What is Iniquity?
Roy Blizzard III © 2014
18 If I had regarded iniquity in my heart, the Lord would not hear;
19 But verily God hath heard; He hath attended to the voice of my prayer.
20 Blessed be God, who hath not turned away my prayer, nor His mercy from me.
In the last few weeks we have looked at how Jesus thought about Forgiveness, Faith, Hope and Grace. Today we are going to investigate the concept of Iniquity; What is it? Do we somehow “catch” it? What difference does it make if we have iniquity in our lives? Is it the same thing as Sin? And ultimately what do we do to get rid of it?
So just what is iniquity? Well, there are several different words used in Hebrew all translated as Iniquity, but today we are only going to look at one in particular. Here in Psalms 66 iniquity is the English word used to translate the Hebrew word אָוֶן – Ahvehn. The usual basis for this particular concept is from an unused root perhaps meaning to pant, hence, to exert oneself, usually in vain Sorrow, Troubles, or some sort of Wickedness and is even translated idolatry. But, is this really the right way to look at iniquity?
In Genesis 35:18, in the story about Jacob and Rachel, we have an inference to what the word really means. 18 And it came to pass, as her soul was in departing–for she died–that she called his name Ben-oni- usually thought of as “Son of Sorrows”; but his father called him Benjamin – “Son of the Right hand”.
The basis for this story is hardly understood, but is critical to our understanding or our relationship to God and our fellow man and ultimately for our own sakes. Here is an example of a Biblical Matriarch, Rachel, a so called Godly woman, a person who regarded herself as a servant of God, who experienced a blot of pagan perception in her walk with God. She tries to influence the heavenly systems by means of her actions by praying, not out of submission to God, but rather for the purpose of having some effect on God’s ways. Rachel performed meritorious acts, but not because God desired them, but because Rachel desired to attain her objectives. Does this sound familiar?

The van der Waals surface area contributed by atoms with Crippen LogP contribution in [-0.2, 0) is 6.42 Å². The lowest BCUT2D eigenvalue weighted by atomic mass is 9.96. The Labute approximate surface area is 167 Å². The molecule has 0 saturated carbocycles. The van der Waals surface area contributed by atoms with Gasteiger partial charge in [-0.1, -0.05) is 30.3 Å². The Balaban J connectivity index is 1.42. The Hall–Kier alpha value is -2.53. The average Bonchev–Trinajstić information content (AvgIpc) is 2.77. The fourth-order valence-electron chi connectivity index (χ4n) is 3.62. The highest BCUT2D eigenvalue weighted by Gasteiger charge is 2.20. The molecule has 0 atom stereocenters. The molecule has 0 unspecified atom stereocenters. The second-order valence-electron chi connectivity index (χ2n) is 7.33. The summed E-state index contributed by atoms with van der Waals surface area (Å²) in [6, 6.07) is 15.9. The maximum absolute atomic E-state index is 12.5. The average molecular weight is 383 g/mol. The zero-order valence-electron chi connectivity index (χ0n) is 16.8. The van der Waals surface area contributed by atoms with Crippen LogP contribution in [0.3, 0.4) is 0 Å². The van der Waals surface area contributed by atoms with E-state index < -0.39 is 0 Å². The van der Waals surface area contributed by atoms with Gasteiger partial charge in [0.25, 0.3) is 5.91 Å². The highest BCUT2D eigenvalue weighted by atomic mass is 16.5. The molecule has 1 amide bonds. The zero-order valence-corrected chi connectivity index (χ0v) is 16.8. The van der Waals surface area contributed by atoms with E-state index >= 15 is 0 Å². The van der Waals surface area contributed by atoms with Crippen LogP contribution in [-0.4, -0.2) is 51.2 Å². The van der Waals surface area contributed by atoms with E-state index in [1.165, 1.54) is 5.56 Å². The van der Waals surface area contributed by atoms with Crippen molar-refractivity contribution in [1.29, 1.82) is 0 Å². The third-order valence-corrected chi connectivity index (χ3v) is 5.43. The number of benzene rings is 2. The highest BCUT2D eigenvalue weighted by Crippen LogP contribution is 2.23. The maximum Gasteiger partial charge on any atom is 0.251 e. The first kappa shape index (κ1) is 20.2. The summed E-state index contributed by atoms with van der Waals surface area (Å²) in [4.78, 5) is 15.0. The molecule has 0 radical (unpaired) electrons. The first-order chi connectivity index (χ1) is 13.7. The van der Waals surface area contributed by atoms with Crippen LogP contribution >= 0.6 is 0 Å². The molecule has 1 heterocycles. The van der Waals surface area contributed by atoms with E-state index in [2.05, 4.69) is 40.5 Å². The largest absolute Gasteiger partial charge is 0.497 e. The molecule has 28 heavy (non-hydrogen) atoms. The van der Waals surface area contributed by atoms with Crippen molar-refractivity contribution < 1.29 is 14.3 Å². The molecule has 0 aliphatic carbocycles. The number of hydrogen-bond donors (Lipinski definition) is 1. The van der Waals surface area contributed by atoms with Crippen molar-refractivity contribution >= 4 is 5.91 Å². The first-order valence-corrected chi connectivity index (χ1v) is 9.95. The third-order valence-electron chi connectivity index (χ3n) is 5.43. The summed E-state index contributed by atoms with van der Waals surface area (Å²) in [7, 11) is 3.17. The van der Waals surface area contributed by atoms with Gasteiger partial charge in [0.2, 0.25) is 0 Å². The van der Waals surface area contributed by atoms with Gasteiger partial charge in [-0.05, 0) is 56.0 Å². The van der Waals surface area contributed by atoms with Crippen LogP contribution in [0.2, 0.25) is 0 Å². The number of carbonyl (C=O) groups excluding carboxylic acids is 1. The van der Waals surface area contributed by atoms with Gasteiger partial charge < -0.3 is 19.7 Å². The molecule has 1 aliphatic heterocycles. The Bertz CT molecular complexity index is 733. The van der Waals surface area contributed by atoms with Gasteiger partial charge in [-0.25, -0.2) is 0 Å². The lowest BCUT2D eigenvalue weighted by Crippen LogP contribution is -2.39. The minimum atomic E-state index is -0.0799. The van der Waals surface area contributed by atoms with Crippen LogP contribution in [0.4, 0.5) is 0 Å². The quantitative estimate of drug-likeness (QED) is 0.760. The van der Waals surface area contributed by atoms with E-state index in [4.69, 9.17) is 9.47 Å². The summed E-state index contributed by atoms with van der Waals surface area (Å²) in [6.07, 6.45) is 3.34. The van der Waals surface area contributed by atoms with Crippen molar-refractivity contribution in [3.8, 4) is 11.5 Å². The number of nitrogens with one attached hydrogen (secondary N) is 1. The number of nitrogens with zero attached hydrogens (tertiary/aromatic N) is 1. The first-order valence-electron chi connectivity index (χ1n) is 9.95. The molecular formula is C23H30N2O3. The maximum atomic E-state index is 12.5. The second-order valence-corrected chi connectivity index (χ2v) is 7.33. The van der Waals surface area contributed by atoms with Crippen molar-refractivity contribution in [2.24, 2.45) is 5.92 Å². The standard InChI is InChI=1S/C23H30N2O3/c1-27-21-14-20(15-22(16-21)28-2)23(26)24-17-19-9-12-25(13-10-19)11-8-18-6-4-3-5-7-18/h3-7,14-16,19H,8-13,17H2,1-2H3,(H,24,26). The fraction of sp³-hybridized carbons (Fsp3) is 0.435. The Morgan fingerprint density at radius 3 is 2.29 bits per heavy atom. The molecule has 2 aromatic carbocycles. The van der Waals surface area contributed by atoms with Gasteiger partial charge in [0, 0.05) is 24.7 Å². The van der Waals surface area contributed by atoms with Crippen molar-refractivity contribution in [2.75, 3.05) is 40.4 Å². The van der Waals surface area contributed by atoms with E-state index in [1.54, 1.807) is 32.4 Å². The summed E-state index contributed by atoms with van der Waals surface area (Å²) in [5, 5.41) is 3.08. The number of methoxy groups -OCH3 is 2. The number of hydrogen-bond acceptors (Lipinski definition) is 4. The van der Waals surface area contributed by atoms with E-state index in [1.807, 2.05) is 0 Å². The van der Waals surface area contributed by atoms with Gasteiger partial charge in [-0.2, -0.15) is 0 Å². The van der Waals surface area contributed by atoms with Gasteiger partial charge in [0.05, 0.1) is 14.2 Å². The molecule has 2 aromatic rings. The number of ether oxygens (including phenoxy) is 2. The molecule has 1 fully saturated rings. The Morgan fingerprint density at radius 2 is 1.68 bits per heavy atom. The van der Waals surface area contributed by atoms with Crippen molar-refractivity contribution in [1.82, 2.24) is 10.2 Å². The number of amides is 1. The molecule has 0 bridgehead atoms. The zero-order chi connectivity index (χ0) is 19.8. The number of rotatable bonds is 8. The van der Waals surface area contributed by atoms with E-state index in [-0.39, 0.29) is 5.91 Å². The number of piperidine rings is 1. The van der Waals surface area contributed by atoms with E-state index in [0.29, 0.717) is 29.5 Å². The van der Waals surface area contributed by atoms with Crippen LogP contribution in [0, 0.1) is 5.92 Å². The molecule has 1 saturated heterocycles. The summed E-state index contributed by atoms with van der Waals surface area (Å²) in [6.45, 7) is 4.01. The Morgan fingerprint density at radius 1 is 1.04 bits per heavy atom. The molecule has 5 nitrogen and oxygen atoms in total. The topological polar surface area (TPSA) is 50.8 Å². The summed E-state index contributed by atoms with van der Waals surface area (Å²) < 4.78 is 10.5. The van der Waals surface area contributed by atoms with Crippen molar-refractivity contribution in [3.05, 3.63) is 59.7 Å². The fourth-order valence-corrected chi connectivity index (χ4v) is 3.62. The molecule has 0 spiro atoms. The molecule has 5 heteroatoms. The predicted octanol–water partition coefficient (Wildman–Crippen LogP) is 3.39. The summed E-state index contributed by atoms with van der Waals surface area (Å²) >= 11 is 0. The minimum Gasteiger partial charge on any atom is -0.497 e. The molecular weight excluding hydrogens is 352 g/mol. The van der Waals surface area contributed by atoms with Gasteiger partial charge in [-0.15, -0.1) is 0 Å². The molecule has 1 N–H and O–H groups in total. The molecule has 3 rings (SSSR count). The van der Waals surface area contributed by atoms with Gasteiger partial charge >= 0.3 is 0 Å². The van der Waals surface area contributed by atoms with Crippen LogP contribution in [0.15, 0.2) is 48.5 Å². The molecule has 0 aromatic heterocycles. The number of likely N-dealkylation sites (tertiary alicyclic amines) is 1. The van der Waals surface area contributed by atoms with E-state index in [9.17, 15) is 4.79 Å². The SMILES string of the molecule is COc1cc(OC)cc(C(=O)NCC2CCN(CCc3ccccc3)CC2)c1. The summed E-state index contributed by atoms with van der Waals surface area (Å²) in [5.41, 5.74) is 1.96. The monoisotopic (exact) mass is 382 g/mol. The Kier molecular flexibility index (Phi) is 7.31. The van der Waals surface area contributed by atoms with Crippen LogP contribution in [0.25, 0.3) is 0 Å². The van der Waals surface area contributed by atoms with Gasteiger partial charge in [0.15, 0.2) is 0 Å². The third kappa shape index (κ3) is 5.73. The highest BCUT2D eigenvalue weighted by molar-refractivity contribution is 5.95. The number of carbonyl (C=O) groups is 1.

Rachel, from what we read in the Bible, believed in God and not in pagan deities, but her faith was not whole and perfect. She appears to have had a mechanistic, pagan approach to God’s reign over her world. In other words, she related to God and the spiritual phenomena around her in purely physical or deterministic terms, such that she thought that she was able to create circumstances for every event in her life, including other people’s actions, by creating conditions that could cause no other course of event. Now what does this sound like? Let me repeat it for you. Rachel related to God and the spiritual phenomena around her in purely physical or deterministic terms such that she thought that she was able to create circumstances for every event in her life, including other people’s actions, by creating conditions that could cause no other course of event. Is this what many pastors and teacher teach? Is this what we experience in our own lives?